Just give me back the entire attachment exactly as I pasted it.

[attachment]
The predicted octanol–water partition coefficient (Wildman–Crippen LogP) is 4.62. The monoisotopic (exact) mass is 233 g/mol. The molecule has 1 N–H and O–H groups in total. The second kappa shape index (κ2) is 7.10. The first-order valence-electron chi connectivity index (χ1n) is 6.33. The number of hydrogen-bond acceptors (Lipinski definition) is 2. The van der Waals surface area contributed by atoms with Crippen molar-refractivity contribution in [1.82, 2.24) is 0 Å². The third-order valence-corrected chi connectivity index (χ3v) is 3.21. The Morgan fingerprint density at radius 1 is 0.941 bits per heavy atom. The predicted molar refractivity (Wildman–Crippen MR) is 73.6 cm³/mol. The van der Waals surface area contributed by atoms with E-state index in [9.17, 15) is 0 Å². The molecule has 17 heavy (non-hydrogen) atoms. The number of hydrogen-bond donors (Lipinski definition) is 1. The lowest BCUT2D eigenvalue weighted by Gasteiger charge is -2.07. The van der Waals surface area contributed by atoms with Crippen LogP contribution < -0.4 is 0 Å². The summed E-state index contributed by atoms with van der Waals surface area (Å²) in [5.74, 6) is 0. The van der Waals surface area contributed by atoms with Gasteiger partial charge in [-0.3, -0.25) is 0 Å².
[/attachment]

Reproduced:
The predicted octanol–water partition coefficient (Wildman–Crippen LogP) is 4.62. The monoisotopic (exact) mass is 233 g/mol. The molecule has 1 N–H and O–H groups in total. The second kappa shape index (κ2) is 7.10. The first-order valence-electron chi connectivity index (χ1n) is 6.33. The number of hydrogen-bond acceptors (Lipinski definition) is 2. The van der Waals surface area contributed by atoms with Crippen molar-refractivity contribution in [1.82, 2.24) is 0 Å². The third-order valence-corrected chi connectivity index (χ3v) is 3.21. The Morgan fingerprint density at radius 1 is 0.941 bits per heavy atom. The predicted molar refractivity (Wildman–Crippen MR) is 73.6 cm³/mol. The van der Waals surface area contributed by atoms with E-state index in [9.17, 15) is 0 Å². The molecule has 17 heavy (non-hydrogen) atoms. The number of hydrogen-bond donors (Lipinski definition) is 1. The lowest BCUT2D eigenvalue weighted by Gasteiger charge is -2.07. The van der Waals surface area contributed by atoms with Crippen LogP contribution < -0.4 is 0 Å². The summed E-state index contributed by atoms with van der Waals surface area (Å²) in [5.74, 6) is 0. The van der Waals surface area contributed by atoms with Gasteiger partial charge in [-0.3, -0.25) is 0 Å².